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Broker Compensation Disclosures

Thursday January 27th, 2022

Estimated time to read: 1 minute, 15 seconds

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For decades there have been distinct differences between retirement plans and health and welfare plans when it comes to ERISA compliance. With the recent Consolidated Appropriations Act, 2021 (CAA) disclosure requirements are now more in alignment. As with any amendment, there are lots of questions about what exactly needs to be done in order to comply.

Who does it apply to? 

Service providers of retirement plans have had to disclose compensation of more than $1,000 since 2012 when the DOL issued final regulations under ERISA Section 408(b)(2). Now the CAA requires “covered service providers” of health and welfare plans to disclose direct or indirect compensation in excess of $1,000.00 annually, expected to be received for placement of medical, dental, vision, FSA and HRA plans.

When do you need to disclose? 

The disclosure must be provided prior to the execution of the contract or contract renewal. The new requirement places a burden on the plan fiduciary to secure disclosure if it is not provided automatically, and they are expected to request it in writing. If not received within 90 days of written request, the plan fiduciary is expected to report the failure to disclose to the DOL to avoid a breach of fiduciary duty.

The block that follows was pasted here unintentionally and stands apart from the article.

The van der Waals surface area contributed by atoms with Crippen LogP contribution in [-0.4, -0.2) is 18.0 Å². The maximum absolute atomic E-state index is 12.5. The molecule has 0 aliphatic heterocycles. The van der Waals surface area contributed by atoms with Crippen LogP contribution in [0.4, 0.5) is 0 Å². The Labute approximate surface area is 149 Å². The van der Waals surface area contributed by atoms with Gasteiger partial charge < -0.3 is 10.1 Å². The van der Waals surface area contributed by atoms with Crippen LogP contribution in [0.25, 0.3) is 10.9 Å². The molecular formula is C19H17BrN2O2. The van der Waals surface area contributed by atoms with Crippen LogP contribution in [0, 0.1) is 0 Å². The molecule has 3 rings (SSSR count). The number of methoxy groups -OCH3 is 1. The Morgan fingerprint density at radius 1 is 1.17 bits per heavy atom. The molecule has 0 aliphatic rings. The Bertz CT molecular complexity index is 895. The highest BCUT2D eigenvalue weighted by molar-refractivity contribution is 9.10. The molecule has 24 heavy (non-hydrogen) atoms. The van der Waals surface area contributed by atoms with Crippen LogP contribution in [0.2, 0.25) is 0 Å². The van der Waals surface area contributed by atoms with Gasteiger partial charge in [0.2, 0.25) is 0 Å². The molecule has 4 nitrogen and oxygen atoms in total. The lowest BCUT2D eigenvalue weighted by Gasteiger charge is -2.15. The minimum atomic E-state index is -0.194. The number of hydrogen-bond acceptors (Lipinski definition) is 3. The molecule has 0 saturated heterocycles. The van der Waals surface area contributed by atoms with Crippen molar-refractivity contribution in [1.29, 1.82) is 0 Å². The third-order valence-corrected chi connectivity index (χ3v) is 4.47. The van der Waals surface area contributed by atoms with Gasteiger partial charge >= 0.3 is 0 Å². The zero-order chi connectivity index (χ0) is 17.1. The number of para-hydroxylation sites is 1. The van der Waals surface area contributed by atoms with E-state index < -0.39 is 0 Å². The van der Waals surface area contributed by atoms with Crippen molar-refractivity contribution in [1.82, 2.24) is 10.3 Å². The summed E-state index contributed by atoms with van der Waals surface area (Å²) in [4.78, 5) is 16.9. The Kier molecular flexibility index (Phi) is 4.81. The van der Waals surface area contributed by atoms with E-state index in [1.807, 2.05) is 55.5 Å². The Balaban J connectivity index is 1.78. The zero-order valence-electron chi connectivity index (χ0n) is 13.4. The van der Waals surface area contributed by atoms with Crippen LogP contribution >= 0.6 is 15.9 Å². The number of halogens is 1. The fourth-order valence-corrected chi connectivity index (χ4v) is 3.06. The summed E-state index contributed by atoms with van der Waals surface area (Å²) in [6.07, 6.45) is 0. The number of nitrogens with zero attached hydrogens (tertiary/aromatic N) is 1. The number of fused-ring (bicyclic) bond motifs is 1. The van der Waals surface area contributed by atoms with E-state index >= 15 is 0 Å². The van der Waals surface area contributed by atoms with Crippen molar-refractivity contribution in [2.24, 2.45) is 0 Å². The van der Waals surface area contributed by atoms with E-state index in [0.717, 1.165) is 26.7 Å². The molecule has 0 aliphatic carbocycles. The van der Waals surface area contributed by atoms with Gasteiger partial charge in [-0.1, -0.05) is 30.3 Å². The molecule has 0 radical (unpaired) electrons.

What do you disclose? 

The broker disclosure itself must include a detailed description of services provided for the compensation and a description of all direct and indirect (referral fees, etc) compensation. At this time no “model” form or notice has been provided by the department of labor. There are organizations that have developed sample forms based on the guidance received to date. It was welcome news when the Field Assistance Bulletin was released on 12/30/21 offering relief from enforcement, pending further guidance, to employers and service providers (brokers/consultants) provided they use a good faith reasonable interpretation, consistent with ERISA, in implementation of the standard.

Why does it matter? 

Compliance with ERISA is more important than ever before. This new emphasis on plan fiduciaries and their oversight of the health and welfare plan, means that plan documents, SPD’s and 5500’s could all see greater scrutiny as well. The distribution of the broker disclosure is a great opportunity to discuss overall compliance and bring value to your clients at the same time. We will be partnering with our brokers to keep them informed and help them navigate this ever-changing regulatory landscape as we go forward.

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